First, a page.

If you’re planning on driving a truck or other commercial vehicle, you’ll need a Commercial Driver’s License (CDL). In most states, a Class A license is one designation of CDLs. Laws and requirements for a Class A license differ from one state to another. So if you’re interested in getting a CDL, start by checking your local laws.
Different Categories of CDLs
Every state has its own regulations regarding commercial driving permits. However, in most states, Class A licenses are required for driving "any combination of vehicles weighing over 26,001 lbs., provided the towed vehicle or vehicles weighs more than 10,000 lbs." Class A CDLs allow you to drive tractor-trailer rigs across state lines.
Class B CDLs permits the license holder to operate "any single vehicle weighing over 26,001 lbs. but not in excess of 10,000 lbs., when driving only in the state where the license was issued." Generally, Class B CDLs lets you drive dump trucks, buses, and delivery trucks within the state.
Some states use a Class C driver license for bus drivers transporting more than 16 passengers, as well as for the movement of certain types of hazardous materials. Check with your local Department of Motor Vehicles (DMV) for information on how the different types of CDLs are classified in your area.
How to Get a Class A License
If you want to drive an interstate truck, a bus, or a large delivery vehicle, you must get the appropriate CDL for your state. You also must be of age - over either 18 or 21, depending on the state.
Whichever license you apply for (unless you have previous experience from the military or prior employment), you will need to attend a training course where you gain experience while supervised by a qualified instructor. You will then need to pass the written and road skills tests, and pay any required fees.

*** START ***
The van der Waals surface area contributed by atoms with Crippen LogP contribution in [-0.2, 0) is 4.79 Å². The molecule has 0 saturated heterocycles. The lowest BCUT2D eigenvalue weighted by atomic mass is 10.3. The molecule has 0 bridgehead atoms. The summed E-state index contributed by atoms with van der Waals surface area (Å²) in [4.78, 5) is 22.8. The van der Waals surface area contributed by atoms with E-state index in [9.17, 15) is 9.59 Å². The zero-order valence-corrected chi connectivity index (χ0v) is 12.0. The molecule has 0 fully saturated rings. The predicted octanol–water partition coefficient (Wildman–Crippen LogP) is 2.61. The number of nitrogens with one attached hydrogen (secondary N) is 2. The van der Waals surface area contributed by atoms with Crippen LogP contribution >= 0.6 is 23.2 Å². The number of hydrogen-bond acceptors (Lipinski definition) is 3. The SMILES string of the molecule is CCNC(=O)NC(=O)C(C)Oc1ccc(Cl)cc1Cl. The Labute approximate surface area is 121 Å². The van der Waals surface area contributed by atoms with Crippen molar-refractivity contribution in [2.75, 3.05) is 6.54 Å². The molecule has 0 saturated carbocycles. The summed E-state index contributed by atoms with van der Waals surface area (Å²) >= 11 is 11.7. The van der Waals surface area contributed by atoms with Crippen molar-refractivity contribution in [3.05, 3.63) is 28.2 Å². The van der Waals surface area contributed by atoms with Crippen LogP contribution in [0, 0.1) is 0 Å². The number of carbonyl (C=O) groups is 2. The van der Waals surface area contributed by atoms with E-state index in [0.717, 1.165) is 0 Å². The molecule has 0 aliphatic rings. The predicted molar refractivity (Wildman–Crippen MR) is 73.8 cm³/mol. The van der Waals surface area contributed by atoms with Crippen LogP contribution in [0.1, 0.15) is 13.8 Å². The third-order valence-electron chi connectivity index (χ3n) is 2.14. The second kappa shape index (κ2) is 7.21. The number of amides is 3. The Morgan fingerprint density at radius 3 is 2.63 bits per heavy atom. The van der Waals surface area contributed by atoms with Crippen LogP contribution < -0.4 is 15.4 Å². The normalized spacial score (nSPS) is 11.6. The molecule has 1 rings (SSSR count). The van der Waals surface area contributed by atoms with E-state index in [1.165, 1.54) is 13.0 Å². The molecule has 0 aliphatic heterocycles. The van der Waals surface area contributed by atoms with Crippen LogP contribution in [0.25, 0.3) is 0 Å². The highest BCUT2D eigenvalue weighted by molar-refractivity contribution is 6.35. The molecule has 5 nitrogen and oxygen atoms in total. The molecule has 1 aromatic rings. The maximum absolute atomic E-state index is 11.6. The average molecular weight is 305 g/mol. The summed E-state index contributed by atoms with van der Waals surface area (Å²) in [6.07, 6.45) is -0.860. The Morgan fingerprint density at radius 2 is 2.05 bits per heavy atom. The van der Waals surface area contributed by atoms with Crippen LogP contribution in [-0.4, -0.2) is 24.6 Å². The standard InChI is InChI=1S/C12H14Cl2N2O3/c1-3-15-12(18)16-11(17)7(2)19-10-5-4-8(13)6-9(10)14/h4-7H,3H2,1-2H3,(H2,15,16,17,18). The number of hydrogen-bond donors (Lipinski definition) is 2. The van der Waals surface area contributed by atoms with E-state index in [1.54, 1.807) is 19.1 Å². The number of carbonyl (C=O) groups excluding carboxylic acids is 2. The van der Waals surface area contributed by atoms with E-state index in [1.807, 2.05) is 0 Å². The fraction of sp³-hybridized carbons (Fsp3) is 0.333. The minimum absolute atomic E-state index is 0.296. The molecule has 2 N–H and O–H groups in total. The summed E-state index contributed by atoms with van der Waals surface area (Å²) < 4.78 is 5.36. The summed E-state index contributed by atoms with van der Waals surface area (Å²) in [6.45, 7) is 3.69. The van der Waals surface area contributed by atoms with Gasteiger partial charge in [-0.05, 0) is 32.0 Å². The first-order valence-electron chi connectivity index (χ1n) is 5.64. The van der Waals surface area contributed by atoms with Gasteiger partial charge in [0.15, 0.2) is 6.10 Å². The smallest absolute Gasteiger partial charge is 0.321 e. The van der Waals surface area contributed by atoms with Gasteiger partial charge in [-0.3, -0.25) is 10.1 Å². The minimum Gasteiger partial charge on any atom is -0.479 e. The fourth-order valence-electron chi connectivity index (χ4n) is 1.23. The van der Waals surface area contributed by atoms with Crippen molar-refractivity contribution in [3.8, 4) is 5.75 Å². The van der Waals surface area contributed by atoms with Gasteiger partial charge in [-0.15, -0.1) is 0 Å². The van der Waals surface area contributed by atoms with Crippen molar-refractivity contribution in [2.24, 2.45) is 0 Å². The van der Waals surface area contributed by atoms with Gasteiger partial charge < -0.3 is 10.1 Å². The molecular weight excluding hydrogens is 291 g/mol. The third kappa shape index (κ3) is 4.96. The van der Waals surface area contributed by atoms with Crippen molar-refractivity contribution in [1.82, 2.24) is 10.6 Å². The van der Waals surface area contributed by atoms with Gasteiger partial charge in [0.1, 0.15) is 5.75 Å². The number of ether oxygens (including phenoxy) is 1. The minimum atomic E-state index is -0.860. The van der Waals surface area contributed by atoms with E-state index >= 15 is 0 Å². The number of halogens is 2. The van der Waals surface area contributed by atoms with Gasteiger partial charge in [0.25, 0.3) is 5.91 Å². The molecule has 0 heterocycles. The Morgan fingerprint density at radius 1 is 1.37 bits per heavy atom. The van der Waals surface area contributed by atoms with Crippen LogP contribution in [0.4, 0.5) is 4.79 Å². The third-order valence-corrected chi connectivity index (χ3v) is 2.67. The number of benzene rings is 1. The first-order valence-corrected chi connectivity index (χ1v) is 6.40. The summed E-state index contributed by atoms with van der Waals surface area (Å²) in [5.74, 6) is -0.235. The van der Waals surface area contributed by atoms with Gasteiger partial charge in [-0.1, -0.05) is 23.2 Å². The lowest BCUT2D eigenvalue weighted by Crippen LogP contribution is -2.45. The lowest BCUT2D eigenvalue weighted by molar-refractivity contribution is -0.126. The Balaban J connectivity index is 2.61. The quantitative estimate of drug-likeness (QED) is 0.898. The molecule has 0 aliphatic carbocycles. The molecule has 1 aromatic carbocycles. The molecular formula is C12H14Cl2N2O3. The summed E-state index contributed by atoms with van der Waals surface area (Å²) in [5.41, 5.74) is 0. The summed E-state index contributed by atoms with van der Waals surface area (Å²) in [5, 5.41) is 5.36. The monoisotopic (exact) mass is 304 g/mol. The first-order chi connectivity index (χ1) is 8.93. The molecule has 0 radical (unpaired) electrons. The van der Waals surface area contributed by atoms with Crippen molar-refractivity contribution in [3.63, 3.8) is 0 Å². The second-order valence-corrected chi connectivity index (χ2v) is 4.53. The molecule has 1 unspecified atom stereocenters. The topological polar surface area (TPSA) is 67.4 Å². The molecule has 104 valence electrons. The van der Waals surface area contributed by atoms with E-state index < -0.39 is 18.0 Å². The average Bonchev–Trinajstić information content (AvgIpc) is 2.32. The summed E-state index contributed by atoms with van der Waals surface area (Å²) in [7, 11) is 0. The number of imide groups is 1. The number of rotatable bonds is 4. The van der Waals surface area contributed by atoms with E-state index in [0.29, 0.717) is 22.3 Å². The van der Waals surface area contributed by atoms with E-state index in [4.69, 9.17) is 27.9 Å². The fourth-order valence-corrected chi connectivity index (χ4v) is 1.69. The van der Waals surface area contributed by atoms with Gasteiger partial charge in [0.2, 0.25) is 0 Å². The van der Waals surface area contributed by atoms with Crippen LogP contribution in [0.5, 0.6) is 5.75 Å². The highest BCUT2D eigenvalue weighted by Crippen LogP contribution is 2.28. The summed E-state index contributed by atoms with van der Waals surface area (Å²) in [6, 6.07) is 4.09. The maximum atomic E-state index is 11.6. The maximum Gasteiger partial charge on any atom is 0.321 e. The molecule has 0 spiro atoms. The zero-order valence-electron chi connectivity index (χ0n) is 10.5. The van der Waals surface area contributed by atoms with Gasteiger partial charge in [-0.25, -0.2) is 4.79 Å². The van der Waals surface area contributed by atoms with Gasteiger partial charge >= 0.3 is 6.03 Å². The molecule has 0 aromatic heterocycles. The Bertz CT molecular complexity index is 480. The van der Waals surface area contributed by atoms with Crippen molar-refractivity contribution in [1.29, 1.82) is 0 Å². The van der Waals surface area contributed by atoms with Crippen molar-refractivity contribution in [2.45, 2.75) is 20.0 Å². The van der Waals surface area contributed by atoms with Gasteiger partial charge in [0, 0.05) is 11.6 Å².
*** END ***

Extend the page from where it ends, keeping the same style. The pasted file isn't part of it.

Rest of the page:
Applying for a Class A Driver's License
To receive your Class A license, you will need to:
Become familiar with the CDL laws in your state, including age requirements. You must meet all of the requirements before you apply - including holding a passenger car driver's license.
Apply for a CDL instruction permit.
Pass a written CDL test and pay the necessary fees.
Complete an approved training course or acquire the necessary experience to pass the CDL driver road test at the DMV or an approved third-party testing site.
Drivers with CDLs can also apply for license endorsements. These additional certifications on a license allow the driver to operate vehicles with hazardous cargo, to tow livestock carriers, or to drive tanker-trailers and other specialized equipment. Some states also issue Class A licenses which allow drivers to operate Class B and Class C vehicles by default.
If you want to become a commercial driver, start by understanding the exact requirements in the state where you plan to apply for your license.
Don't forget to sign up for an I Drive Safely drivers class once you've obtained your license to stay sharp on defensive driving trends on the road. A drivers class can also prepare you for a lifetime of safe driving.